The Visa Openness Index has inspired reforms in more than 10 African countries including Ghana, Benin, Tunisia, Ethiopia and Kenya, unlocking tremendous potential for the promotion of intra-regional tourism, trade and investments.

Despite the gains shown in the report, there is the need to move further. In 2019, only 26% of Africans are able to get visas on arrival in other African countries, up by only 1% compared to 2016.

Countries need to make more progress on visa regimes, including introducing visas-on-arrival. By breaking down borders, Africa will be able to capitalize on gains from regional integration initiatives such as the African Continental Free Trade Area, the Single African Air Transport Market, and the Protocol on the Free Movement of Persons.

“It cannot be stressed enough how crucial integration is for the development of the continent and the fulfilment of its people’s aspiration to well-being. I congratulate those member states that have taken measures to ease the procedures for the entry of African nationals into their territories, and urge those that have not yet done so to join this growing momentum,” said Moussa Faki Mahamat, Chairperson of the African Union Commission.

Distributed by APO Group on behalf of African Development Bank Group (AfDB).

Media Contact: African Development Bank Amba Mpoke-Bigg Communication and External Relations Department Email: [email protected]

Bureau of the Deputy Chairperson African Union Commission Klenam Normanyo Assistant to the Deputy Chairperson Email [email protected]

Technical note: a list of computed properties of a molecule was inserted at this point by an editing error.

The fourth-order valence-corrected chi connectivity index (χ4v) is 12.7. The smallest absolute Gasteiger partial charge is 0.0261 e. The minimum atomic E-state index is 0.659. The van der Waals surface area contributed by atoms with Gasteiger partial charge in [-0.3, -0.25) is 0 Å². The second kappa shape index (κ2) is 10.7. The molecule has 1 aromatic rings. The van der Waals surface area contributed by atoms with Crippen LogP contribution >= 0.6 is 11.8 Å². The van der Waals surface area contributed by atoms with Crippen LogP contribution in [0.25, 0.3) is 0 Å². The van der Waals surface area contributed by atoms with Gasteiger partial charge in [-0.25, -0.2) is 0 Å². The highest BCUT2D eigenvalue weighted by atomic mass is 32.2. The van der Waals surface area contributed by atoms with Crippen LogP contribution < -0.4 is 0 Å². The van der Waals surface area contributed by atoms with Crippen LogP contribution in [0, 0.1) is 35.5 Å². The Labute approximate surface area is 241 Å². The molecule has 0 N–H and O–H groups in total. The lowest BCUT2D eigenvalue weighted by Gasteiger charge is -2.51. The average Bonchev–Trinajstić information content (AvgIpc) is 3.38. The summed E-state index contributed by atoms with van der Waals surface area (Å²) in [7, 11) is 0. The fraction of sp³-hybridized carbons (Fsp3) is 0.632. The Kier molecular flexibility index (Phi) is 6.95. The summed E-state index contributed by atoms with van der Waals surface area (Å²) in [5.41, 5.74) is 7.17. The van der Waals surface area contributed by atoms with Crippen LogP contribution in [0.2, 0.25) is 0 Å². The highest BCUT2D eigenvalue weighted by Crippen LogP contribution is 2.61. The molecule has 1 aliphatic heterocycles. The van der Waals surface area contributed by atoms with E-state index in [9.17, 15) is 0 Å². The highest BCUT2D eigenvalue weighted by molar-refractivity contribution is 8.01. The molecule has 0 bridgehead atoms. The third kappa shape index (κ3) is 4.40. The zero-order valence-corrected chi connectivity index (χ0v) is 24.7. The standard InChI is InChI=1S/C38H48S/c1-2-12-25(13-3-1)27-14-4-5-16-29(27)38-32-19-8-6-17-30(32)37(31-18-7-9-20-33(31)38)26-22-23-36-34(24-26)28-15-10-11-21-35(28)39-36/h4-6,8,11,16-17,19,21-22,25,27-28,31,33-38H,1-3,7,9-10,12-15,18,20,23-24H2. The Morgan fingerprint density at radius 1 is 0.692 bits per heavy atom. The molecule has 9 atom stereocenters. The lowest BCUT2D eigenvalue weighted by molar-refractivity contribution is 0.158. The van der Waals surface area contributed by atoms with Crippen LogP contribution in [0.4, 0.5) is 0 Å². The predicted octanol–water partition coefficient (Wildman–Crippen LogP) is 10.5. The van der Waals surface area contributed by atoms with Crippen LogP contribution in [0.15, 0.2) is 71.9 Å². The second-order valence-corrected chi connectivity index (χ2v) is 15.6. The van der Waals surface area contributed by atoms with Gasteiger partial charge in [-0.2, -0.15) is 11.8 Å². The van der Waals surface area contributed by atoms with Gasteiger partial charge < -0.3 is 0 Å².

About the Africa Visa Openness Index: The Africa Visa Openness Index (www.VisaOpenness.org) measures how open African countries are when it comes to visas by looking at what they ask of citizens from other countries in Africa when they travel. The Index is tracking changes in country scores over time to show which countries are making improvements that support freer movement of people across Africa.

Download the 2019 Africa Visa Openness Index (https://bit.ly/2X0lboS) and find out more here (www.VisaOpenness.org).

About the African Development Bank Group: The African Development Bank Group (AfDB) (www.AfDB.org) is Africa’s premier development finance institution. It comprises three distinct entities: the African Development Bank (AfDB), the African Development Fund (ADF) and the Nigeria Trust Fund (NTF). On the ground in 44 African countries with an external office in Japan, the AfDB contributes to the economic development and the social progress of its 54 regional member states. For more information: j.mp/AfDB_Media